The British government was Thursday facing powerful calls to limit the ability of corporations to own a range of media groups, a day after the resignation of News International (NI) chief James Murdoch over the phone-hacking scandal.
Calls for regulating cross-media ownership were led by opposition Labour party leader Ed Miliband, who has been a vocal advocate for a crackdown on NI over charges of illegal hacking of phones and police corruption.
"It's right that James Murdoch has gone," said Miliband.
"But we've got to ask why this culture of corruption was able to develop at News International and the reason was that News International thought it was too big to be challenged, including by politicians.
"That's why we need new rules in place at the end of all this process so that one organisation cannot control that much of the newspaper and television market… so that the stain on British journalism is removed."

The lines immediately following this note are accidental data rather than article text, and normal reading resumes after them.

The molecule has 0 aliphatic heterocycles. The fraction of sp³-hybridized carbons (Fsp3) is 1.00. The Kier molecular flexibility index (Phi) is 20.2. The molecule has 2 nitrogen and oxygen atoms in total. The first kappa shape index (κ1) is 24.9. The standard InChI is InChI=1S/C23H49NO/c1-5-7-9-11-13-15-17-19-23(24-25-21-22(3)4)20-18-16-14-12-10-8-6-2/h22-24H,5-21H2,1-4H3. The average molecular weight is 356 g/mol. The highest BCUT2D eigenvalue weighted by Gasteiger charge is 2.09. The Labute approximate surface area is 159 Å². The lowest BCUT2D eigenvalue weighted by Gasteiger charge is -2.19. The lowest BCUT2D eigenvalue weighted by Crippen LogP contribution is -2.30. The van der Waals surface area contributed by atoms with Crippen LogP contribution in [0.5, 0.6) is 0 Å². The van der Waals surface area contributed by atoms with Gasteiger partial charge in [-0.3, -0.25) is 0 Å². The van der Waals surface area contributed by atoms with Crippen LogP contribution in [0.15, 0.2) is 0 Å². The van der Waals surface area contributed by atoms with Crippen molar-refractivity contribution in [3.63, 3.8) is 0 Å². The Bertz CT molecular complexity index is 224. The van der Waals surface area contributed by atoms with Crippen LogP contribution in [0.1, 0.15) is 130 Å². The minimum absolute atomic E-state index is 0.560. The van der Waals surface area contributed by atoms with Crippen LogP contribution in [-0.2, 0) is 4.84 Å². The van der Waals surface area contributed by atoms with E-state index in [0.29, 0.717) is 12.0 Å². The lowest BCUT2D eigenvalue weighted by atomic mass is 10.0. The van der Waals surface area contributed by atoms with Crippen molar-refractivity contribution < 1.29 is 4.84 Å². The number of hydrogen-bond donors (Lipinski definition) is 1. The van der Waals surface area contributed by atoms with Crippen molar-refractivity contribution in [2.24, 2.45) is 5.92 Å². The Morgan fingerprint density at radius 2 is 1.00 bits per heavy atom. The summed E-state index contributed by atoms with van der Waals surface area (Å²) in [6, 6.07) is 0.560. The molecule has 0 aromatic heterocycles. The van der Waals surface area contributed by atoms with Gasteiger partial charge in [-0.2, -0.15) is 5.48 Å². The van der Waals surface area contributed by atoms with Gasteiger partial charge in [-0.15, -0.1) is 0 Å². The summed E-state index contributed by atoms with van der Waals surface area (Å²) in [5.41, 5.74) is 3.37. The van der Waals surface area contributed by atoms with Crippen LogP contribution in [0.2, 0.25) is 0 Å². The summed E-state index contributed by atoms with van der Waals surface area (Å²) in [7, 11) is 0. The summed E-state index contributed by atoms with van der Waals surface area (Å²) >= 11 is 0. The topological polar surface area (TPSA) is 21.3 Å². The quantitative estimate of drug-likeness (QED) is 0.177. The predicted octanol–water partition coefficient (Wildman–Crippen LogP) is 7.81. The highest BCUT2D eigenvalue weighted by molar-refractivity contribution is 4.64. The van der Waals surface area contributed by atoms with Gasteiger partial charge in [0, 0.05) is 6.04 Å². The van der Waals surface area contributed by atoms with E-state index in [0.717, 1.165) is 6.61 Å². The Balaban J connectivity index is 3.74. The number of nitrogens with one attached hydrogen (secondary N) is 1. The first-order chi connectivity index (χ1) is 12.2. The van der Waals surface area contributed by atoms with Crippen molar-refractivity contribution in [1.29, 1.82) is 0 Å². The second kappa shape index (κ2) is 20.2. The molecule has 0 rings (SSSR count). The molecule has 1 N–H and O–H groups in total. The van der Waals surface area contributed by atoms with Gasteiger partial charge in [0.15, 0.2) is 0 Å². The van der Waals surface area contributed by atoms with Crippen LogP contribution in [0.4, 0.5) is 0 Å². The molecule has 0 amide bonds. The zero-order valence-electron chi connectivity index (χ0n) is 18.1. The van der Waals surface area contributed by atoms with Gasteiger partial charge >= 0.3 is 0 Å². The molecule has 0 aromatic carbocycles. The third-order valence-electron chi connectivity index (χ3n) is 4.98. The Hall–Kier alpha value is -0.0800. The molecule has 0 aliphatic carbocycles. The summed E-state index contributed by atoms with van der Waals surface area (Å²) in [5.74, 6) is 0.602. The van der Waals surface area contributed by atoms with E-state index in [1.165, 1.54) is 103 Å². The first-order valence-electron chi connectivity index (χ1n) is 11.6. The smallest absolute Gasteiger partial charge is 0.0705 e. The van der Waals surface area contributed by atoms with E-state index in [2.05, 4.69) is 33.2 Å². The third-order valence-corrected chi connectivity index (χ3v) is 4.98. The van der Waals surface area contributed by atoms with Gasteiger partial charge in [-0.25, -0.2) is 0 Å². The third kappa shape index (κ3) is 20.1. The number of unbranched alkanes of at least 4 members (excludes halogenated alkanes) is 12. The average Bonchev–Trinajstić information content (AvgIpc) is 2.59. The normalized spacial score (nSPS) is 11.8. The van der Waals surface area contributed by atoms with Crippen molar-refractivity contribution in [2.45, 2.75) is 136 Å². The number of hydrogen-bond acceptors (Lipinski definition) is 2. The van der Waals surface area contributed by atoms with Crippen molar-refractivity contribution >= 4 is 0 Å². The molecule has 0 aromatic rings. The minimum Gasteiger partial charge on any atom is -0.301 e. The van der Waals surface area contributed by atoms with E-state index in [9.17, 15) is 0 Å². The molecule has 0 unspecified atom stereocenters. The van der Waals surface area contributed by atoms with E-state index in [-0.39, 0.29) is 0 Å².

Currently, British rules dating back to 2003 have few restrictions on cross-media ownership. But Miliband's demand is also backed by Deputy Prime Minister Nick Clegg. Moves to change ownership rules are only likely to begin once an ongoing inquiry, headed by judge Brian Leveson, completes its work with the first report expected in September.
Miliband, by seeking to link corruption with political patronage and lack of regulation, is echoing the national mood.
The Murdoch tabloid News of the World was closed down by James last year amid national outrage over the phone-hacking of Milly Dowler, a 13-year-old girl who had been murdered. Last week, Rupert launched a new titled, The Sun on Sunday.
NI, the British arm of Murdoch's US-based News Corp, is the single most powerful privately-owned opinion-maker in Britain and is considered to be kingmakers, with access to prime ministers and senior politicians. It owns the Sun, its Sunday edition, the Times, the Sunday Times and a controlling 39% of BSkyB.
According to UK media regulator Ofcom, the group's British newspapers reach 14.5 million people per week, while BSkyB's Sky TV and radio services reach another 45 million. But, equally, James has described the taxpayer-funded BBC's size and ambition as "chilling."